Pinkwashing examples that take the (rainbow) cake

Published: 22/02/2023
Category: Human Rights
Published: 22/02/2023
Category: Human Rights

World Pride has kicked off in Sydney with a bang. It’s a super-sized pride festival that includes the annual Mardi Gras festivities but on an international stage with more entertainment events, First Nations programming and a human rights conference.  

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And while it’s great to see queer pride on full display, it’s easy to get lost in the sea of commercial interests and dodgy corporations. 

Here are some examples to help you figure out what is genuinely queer friendly, and what is undermining the LGBTIQA+ community – and not just during Mardi Gras.

Pink what?

To put it simply, pinkwashing is rainbow-tinted hypocrisy.

It’s when a company, organisation or political group uses LGBTIQA+ branding but do nothing for the queer community or even actively work against LGBTIQA+ interests.  

Most of the time, the goal is to attain the ‘pink dollar’ – a term used to describe LGBTIQA+ consumers and allies who purchase pride-branded products.  

Other than the well-recognised pride rainbow, the colour pink is closely associated with the global queer community. The backstory is a dark one: the Nazi regime used pink triangles to label those they deemed homosexual

It’s exactly that history of queer oppression and queer resistance that major corporations choose to ignore when they pursue profits to the detriment of LGBTIQA+ workers.  

Like a really messed up version of ‘Where’s Wally’, spotting pinkwashing can be as simple as pointing out rainbow logos of exploitative mega companies. But here are three examples that take it to another level.

1. Fishy double dealing

Sea Life launched the aquarium’s opening weekend of Sydney World Pride with a “dating and mating” event “celebrating diversity and relationships in the animal kingdom”.   

Cute, right? Umm, not really.  

Despite having to work the pride weekend, Sea Life employees make just $22.76 per hour and rarely receive penalty rates.

There is no excuse for this kind of treatment: the company made $288 million in profits last year and CEO and Executive pay packets increased by 36 per cent.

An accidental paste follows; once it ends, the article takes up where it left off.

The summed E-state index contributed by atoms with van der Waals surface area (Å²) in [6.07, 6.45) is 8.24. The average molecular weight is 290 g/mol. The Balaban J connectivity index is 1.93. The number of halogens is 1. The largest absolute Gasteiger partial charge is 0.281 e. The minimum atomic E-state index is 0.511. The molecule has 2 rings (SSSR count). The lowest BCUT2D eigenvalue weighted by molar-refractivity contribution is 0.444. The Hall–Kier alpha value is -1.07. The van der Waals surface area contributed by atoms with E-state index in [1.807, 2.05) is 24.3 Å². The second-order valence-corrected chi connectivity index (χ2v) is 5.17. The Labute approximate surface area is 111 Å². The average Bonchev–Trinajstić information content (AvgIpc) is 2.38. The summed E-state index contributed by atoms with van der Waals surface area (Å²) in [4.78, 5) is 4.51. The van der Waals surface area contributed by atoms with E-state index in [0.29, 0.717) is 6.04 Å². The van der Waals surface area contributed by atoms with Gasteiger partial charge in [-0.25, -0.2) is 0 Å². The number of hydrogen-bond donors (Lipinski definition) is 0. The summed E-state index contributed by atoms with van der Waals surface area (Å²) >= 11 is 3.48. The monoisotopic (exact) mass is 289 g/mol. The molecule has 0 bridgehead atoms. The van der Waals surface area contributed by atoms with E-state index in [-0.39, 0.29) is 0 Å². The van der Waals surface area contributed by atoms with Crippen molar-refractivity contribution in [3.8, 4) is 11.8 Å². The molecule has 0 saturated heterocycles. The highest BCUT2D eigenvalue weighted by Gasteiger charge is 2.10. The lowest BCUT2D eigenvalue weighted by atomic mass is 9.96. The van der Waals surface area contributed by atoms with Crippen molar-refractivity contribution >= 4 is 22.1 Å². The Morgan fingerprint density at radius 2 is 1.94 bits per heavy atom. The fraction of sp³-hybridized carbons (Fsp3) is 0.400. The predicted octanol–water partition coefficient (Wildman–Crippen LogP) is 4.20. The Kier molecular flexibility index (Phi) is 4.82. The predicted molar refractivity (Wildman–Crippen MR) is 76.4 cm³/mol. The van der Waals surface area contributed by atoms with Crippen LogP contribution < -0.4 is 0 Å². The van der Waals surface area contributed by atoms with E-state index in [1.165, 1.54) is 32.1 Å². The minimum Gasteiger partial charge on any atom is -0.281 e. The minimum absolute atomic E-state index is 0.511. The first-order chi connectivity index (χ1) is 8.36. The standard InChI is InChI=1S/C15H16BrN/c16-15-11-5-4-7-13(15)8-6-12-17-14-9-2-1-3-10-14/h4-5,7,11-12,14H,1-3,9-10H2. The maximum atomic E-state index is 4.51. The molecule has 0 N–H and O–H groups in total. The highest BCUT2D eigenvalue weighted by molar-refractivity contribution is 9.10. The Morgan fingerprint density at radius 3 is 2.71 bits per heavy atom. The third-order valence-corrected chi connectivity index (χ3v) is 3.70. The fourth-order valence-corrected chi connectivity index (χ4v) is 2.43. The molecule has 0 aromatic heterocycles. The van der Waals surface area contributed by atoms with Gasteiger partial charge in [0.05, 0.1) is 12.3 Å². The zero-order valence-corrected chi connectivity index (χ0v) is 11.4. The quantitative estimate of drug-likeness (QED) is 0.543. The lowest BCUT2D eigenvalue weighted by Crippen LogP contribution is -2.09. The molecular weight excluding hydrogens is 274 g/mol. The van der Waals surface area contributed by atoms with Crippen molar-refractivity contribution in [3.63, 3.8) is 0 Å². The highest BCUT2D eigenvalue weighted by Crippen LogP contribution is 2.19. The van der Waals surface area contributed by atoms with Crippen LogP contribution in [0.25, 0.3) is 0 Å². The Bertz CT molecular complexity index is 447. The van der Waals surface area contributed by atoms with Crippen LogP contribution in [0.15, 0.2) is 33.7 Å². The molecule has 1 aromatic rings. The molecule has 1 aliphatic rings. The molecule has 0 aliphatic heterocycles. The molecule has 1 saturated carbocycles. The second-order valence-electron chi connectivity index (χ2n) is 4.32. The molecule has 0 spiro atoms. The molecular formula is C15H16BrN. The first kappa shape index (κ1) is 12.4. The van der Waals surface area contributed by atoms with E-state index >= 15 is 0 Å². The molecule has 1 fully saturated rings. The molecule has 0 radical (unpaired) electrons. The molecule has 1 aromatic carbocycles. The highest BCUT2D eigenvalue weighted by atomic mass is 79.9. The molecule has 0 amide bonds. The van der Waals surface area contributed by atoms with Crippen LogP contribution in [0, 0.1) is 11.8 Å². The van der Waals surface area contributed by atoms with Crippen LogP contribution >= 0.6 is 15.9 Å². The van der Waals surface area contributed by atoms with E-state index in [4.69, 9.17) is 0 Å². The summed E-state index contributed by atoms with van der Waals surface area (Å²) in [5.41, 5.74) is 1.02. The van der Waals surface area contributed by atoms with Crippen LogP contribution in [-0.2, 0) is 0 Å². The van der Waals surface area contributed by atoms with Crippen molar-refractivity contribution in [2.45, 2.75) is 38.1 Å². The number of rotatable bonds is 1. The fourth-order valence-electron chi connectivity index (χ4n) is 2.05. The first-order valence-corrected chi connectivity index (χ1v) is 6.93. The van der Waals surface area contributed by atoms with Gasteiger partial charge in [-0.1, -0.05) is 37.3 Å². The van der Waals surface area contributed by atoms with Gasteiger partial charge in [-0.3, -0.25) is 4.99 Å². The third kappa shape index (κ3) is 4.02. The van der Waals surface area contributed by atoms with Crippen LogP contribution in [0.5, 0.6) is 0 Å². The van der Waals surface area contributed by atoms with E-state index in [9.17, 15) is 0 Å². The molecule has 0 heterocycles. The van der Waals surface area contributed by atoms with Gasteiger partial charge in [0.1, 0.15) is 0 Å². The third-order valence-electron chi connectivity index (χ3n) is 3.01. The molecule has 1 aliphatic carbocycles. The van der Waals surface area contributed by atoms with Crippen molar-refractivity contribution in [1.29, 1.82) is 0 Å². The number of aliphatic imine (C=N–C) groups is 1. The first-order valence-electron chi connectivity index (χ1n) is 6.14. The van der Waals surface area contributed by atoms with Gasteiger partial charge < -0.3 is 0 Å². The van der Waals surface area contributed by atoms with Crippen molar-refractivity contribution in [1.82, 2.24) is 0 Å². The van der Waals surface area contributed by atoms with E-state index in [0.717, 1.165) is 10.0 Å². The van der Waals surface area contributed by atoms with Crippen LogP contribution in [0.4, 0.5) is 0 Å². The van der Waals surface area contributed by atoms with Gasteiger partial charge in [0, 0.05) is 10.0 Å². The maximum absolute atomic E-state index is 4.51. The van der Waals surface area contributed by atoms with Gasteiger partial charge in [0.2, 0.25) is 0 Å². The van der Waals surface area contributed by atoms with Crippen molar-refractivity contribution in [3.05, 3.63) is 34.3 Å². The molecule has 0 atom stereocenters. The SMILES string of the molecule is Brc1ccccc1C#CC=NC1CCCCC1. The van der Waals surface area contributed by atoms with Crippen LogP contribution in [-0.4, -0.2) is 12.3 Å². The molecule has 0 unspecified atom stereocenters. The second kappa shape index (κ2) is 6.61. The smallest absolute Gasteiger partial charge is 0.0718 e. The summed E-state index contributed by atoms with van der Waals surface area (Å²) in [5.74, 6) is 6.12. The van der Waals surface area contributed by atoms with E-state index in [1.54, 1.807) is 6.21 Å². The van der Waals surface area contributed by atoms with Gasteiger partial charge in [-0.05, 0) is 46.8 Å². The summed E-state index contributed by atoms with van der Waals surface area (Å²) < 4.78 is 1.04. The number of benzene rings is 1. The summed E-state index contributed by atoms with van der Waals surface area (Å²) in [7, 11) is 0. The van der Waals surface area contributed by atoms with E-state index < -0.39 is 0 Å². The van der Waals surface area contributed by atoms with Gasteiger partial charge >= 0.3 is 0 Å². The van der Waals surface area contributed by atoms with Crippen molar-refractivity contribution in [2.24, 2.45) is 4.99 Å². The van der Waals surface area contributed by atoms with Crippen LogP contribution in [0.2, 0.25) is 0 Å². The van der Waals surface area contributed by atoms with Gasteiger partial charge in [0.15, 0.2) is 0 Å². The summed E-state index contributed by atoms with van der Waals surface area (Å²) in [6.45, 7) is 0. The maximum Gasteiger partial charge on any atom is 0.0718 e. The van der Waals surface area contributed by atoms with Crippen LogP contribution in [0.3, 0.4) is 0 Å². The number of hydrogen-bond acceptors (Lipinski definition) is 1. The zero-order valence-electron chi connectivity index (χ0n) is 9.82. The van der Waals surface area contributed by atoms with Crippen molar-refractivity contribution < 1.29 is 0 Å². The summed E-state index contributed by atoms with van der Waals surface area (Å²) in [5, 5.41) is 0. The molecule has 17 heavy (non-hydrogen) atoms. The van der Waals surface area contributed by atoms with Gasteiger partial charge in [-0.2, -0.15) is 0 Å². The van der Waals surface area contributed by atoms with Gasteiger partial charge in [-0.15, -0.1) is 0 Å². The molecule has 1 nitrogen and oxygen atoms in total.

It’s pretty clear who ultimately benefits from the pink dollar.  

Want to show your support? Members of the United Workers Union who are employed at Sea Life are asking for people to give Sea Life a negative Google review.

2. More hindrance than help

Sydney Mardi Gras started as a union-led protest for LGBTIQA+ rights. Since then, Mardi Gras and similar queer community events have undergone a complete transformation as certain parts of the queer community have become more embraced by the rest of Australia.  

These days, Mardi Gras is more like one amazingly big party celebrating the full spectrum of queerness. But around and beyond Mardi Gras, a lot of queer spaces involve partying and drinking.  

Every year without fail, big alcohol companies bring forth their pride-tailored bottles onto the shelves, despite the higher rates of alcohol abuse among LBGTIQA+ people in Australia. 

So when you have brands like BWS and Squealing Pig wines signing up to the rainbow flavoured bandwagon, it leaves a bad taste in the mouth.  

There’s also a bit of a recurring theme emerging here – many of the liquor brands and distributors that engage in pinkwashing have a track record of exploiting workers.

3. Brown…washing

Okay let’s crank it up another notch. Sometimes you can find the terrifying combination of pinkwashing and greenwashing on full display during Mardi Gras and Pride month. 

Greenwashing follows similar logic to pinkwashing: it’s when a company pretends to be environmentally friendly in order to draw in climate conscious consumers, but actually contributes significantly to environmental destruction.  

What do you get when you combine pink and green? Icky yucky brown.

The fast fashion industry pumps out clothes at a whirlwind speed and jaw-dropping low prices. With a great deal of marketing talent, these brands still try to claim that their production processes don’t harm the environment. But there is an undeniable impact.  

Pride-themed fashion is no different. Fast fashion brands like Boohoo and Shein pump out rainbow clothing items on cue for pride seasons. Yet this branding serves as a distraction to how those clothes come into the world. 

Fast fashion companies are rife with wage theft, extreme overwork and forced labour. This is so not what the first Mardi Gras protesters envisaged when they took to the streets back in 1978.

LGBTIQA+ rights are union business

All these examples are but one layer of the cake. For union members, protecting LGBTIQA+ rights entails a lot more than just calling out pinkwashing. It also means creating truly welcoming workplaces.

It’s up to you and your workmates what that looks like for your workplace – you can start with something as simple as respecting pronouns. You can even come together and include gender affirmation leave in your enterprise agreement.  

Being in a union is about sticking up for each other and using our collective power to make sure all workers are treated equally, regardless of sex, sexuality or gender.

Here for rights and respect, not just rainbows

Cover photo credit: Teddy O on Unsplash

Pinkwashing examples that take the (rainbow) cake

Pinkwashing examples that take the (rainbow) cake